Sweatshop fires on the Lower East Side were common and many died in those fires. But this one was different. First, it occurred in Greenwich Village, a middle class to wealthy community where there were many observers. One of them was a young Frances Perkins who later became FDR’s Secretary of Labor. But first she worked as an investigator for the Factory Investigating Commission that the state legislature established three months after the fire. She never forgot what she saw that day. Secondly, the fire took place shortly after 20,000 workers in the needletrades had a lengthy 13 week strike in an effort to organize the shops. They gained some small concessions but not the right to unionize. Sweatshop owners had fought back by hiring prostitutes to walk the picket lines thereby creating the impression that the strikers were women of disrepute. The strikers welcomed the prostitutes calling their work honest, much better than scabs. Then thugs were hired to beat the strikers. When they did the police came and arrested the strikers. Many middle and upper class women joined the picket lines, including suffragists. So, at the time of the fire New Yorkers were already well aware of the working conditions in factories like the Triangle.


(Photo: Bud Korotzer / NLN)


After the fire the bodies of the victims were storeed on a pier. Stricken family members tried to identify the bodies. Many were only able to do so by recognizing a piece of jewelry – a ring or an earring. When they were buried over 100,000 mourners joined the funeral procession as 400,000 looked on.

Harris and Blanck were acquitted of any criminal wrongdoing. When they left the court the worker’s families shouted at them, “Murderers”. Harris and Blanck went on to open another factory and two years later an inspector discovered that the doors to the new factory were locked also. They were fined $20. The lives of immigrant workers were held to be cheap, only property had value.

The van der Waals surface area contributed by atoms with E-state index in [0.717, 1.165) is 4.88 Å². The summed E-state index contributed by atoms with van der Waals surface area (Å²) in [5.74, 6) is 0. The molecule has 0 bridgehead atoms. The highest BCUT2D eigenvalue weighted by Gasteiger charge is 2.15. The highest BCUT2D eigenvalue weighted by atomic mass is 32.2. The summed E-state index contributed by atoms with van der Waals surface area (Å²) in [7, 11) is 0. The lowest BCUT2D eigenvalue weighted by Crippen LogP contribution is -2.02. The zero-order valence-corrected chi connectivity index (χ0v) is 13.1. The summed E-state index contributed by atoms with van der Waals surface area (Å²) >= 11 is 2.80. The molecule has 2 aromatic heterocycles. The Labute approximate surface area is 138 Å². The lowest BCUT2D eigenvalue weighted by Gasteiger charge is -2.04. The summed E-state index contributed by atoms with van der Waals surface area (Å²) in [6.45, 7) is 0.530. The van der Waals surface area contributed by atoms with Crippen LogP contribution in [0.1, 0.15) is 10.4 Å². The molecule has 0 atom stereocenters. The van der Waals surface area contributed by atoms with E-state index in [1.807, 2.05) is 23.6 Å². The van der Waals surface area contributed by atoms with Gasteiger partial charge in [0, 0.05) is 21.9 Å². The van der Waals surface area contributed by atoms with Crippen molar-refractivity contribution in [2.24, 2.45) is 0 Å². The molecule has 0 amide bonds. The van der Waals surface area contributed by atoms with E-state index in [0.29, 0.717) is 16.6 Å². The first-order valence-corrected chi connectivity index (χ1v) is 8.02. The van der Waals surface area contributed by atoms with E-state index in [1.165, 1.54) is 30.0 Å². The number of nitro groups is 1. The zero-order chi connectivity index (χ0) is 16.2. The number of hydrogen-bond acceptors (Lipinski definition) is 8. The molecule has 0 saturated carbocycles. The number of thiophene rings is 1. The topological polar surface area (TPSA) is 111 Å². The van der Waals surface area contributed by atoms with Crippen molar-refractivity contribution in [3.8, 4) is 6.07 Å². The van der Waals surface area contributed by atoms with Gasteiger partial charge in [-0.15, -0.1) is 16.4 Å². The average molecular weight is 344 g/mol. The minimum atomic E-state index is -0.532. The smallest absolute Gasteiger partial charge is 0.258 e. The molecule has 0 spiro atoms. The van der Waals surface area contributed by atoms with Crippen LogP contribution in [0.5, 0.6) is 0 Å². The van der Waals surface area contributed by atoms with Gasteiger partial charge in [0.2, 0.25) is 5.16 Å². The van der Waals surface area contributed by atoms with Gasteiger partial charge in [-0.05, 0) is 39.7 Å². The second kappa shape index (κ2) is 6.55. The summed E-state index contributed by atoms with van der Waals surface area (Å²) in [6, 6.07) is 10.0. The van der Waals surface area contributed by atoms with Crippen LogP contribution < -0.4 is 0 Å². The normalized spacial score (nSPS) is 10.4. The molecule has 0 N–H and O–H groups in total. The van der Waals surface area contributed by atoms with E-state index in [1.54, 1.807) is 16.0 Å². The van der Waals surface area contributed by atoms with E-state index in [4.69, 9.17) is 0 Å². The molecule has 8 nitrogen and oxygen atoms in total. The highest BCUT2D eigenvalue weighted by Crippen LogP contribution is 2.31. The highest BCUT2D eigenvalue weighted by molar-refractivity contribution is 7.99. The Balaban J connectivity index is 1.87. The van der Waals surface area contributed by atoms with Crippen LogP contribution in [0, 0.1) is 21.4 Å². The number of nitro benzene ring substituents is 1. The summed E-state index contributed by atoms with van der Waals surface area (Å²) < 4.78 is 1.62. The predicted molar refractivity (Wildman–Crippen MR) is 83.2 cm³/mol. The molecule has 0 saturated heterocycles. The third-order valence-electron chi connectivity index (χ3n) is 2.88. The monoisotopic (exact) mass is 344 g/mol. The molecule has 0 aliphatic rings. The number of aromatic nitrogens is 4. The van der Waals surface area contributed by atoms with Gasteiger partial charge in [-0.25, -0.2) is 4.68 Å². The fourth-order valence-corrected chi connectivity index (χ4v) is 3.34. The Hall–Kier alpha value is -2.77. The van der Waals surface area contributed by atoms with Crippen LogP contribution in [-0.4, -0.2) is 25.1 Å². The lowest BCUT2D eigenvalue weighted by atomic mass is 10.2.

Fast forward 100 years — throughout the month of March there were programs throughout the country to commemorate the centennial of the fire. On March 25, the actual date, there was a march from Union Square to the site of the fire on Washington and Greene streets. People carried shirtwaists on poles, each one bearing the name of one of the victims. There were unionists, school children, and descendants of the families of those killed. When the marchers reached their destination there was a fire engine there with its ladder reaching only the sixth floor. The windows of the ninth floor were draped with black and purple fabric. Firemen stood at attention along the entire block. A stage was set up along Washington Square East and the blocks between the park and Broadway were filled with thousands of people including classes of youngsters from NYC schools.


(Photo: Bud Korotzer / NLN)


The NYC Labor Chorus sang, a poem was recited about the heroic Italian elevator operator who lost his life because he kept transporting people from the upper floors long after it was safe to do so. There were invocations from Rabbi Michael Feinberg and Father John Massari. Mayor Bloomberg spoke and was soundly booed from the crowd filled with unionists. Several other politicians spoke – Hilda Solis, US Secretary of Labor, and Sen. Charles Schumer both honored the slain workers and said that we will never again return to the labor conditions of 100 years ago. A number of union leaders: Mary Kay Henry, President of SEIU, John Delgado of Local 79 who brought a construction worker, Richard Campoverde, with him to describe the horrible working conditions he was enduring, George Grisham, President of SEIU1199, Michael Mulgrew, President of the UFT, and Stuart Applebaum, the President of RWDSU/UFCT all spoke. The most militant of the group was Mary Bell, President of the Wisconsin Education Association Council. She spoke of the situation in her state saying that there are forces in the country who were working to destroy unions and the gains that labor had made over the past century. However, many workers today are working under conditions similar to those of 1911. She urged everyone to organize a strenuous fight-back campaign. Danny Glover, actor, director, and political activist also urged everyone to fight the forces of reaction that have now gained strength in the US.